Akiko Hart (HVN England) writes:

A recent paper by Powers, Bien & Corlett (2018) presents computational psychiatry (CP) in relation to hearing voices as a way of bridging the gap between critical and biological psychiatry, and ‘honoring the values and goals of those with lived experience of psychosis’.

I would like to caveat my response by stating that my knowledge and understanding of CP are regrettably limited and incomplete- but that I am immensely grateful for the clear presentation in Powers et al‘s work, which is demonstrably trying to share findings with a wider audience.

I welcome the paper’s clearly stated intention to draw on the Hearing Voices Network’s (HVN) focus on sense-making. One of the great achievements of HVN has been to create spaces which nurture diverse sense-making: moving the experience of voice-hearing out of an exclusively medical domain, and repositioning it from a meaningless symptom of schizophrenia or borderline personality disorder, to an experience full of richness, possibility and meaning. In the Hearing Voices ethos, all sense-making is heard and welcome. Voices can be understood as spiritual guides or demons, or deeply linked to past trauma or adversity, or as a sign of neuro-diversity- and many explanations in between and beyond.

CP, on the other hand, is an interdisciplinary field which models the world and the brain, and embraces a plurality of explanations, including neurobiological, social or cognitive. This feels incredibly helpful when it comes to research on voice-hearing, which often draws on discrete and polarised epistemological claims. In most studies, voice-hearing is understood within a positivist model, whilst in others, the research draws on a social constructionist framework. The result is that studies often end up talking past each other. The language around the experience (auditory verbal hallucinations versus voices, delusions versus beliefs) can mean that researchers and practitioners, as well as people with lived experience, position themselves in different camps and do not read each other’s work. CP’s attempts to use a common language which feels less entrenched are to be welcomed- and might open up the possibility of more dialogue and collaboration.

The approach presented in the paper is also helpful in highlighting how context, such as uncertainty, can change our experiences. There have been other studies linking experiences such as migration or stress to voice-hearing, but CP offers the opportunity to do this on a wider scale. The CP model also opens up the possibility of furthering work on trauma as a causal factor for voices, which will be welcomed by many.

However, whilst the CP model may very well resonate with numerous voice-hearers, I wonder if there may also be limitations inherent to it. Firstly, the specialist tools of CP are only accessible to a small number of qualified researchers, thus moving it away from the experiential knowledge base which is created and held by people with lived experience, a key tenet of HVN. Secondly, whilst I appreciate that a more comprehensive framing of voices-hearing might bring together different research, I’m not convinced that voice-hearing as an experience is best reflected or served through this approach. It is already a tenuous umbrella term in HVN, holding the experiences of hearing, seeing or sensing things that others don’t, but also including dissociation and multiplicity as well as the belief systems used to make sense of the experiences. For me, it seems that the direction of travel should be away from viewing voice-hearing as a discrete entity, and more towards finding a way to reflect its dizzying diversity.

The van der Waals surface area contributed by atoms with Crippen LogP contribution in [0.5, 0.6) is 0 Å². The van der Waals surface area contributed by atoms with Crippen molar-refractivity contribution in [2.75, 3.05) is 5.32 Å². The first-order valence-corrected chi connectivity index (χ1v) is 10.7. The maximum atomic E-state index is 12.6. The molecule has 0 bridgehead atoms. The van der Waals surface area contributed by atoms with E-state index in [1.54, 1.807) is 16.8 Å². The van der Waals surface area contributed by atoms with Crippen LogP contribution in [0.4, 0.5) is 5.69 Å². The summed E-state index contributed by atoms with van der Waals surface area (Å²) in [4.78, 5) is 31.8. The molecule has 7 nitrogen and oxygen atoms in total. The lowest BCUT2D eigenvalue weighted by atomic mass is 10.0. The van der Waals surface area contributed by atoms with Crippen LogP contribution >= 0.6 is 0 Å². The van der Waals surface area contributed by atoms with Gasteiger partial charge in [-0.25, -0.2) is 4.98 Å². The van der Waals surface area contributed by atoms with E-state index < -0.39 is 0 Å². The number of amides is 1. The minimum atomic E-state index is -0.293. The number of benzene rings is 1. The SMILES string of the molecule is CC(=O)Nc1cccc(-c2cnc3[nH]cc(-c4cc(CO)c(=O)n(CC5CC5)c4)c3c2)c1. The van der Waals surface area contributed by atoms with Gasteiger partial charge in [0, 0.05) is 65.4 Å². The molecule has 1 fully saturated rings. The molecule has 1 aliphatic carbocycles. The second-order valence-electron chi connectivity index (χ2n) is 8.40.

Finally, CP still posits voice-hearing as real to the voice hearer, but not real in itself. Like most studies on hearing voices, voices, visions or presences are understood as representations of the mind or as a perception error. The study uses a Bayesian Predictive Processing (PP) framework, where ‘we perceive what would need to be present around us in order for our sensations to make sense’. One of the claims of the study is that ‘hallucinations may be experienced as voices because our auditory apparatus is tuned to (ie, has strong priors for) the natural statistics of speech.’

This may well be how many voice-hearers understand their experiences. But others do not. Whilst there have been examples of collective voice-hearing, voice-hearing is, for most people, a private experience. It does not follow, however, that voices only exist within and because of the consciousness of the voice hearer. Perception and cognition, the two main conceptual tools of the Bayesian PP framework, only speak to me of some of the voice-hearing experience. I would welcome research into voice-hearing which also positions voices as real and agentic. Could this be a subject of enquiry for CP? It would certainly call for the generosity and openness present in this paper, and no doubt a wider inter-disciplinary approach.

The original paper by Powers, Bien & Corlett (2018) can be downloaded here.

Akiko Hart is a Committee Member of the English Hearing Voices Network. She is also the Chair of ISPS UK, and the Hearing Voices Project Manager at Mind in Camden. As part of her work at Mind in Camden, she helps set up and facilitate Hearing Voices groups and networks in a variety of settings, including the community, in-patient units, children and adolescent mental health services, prisons, secure units and Immigration Removal Centres. She has previously worked as the Director of Mental Health Europe, and has a keen interest in the differences and overlaps in mental health provision in different national and cultural settings.

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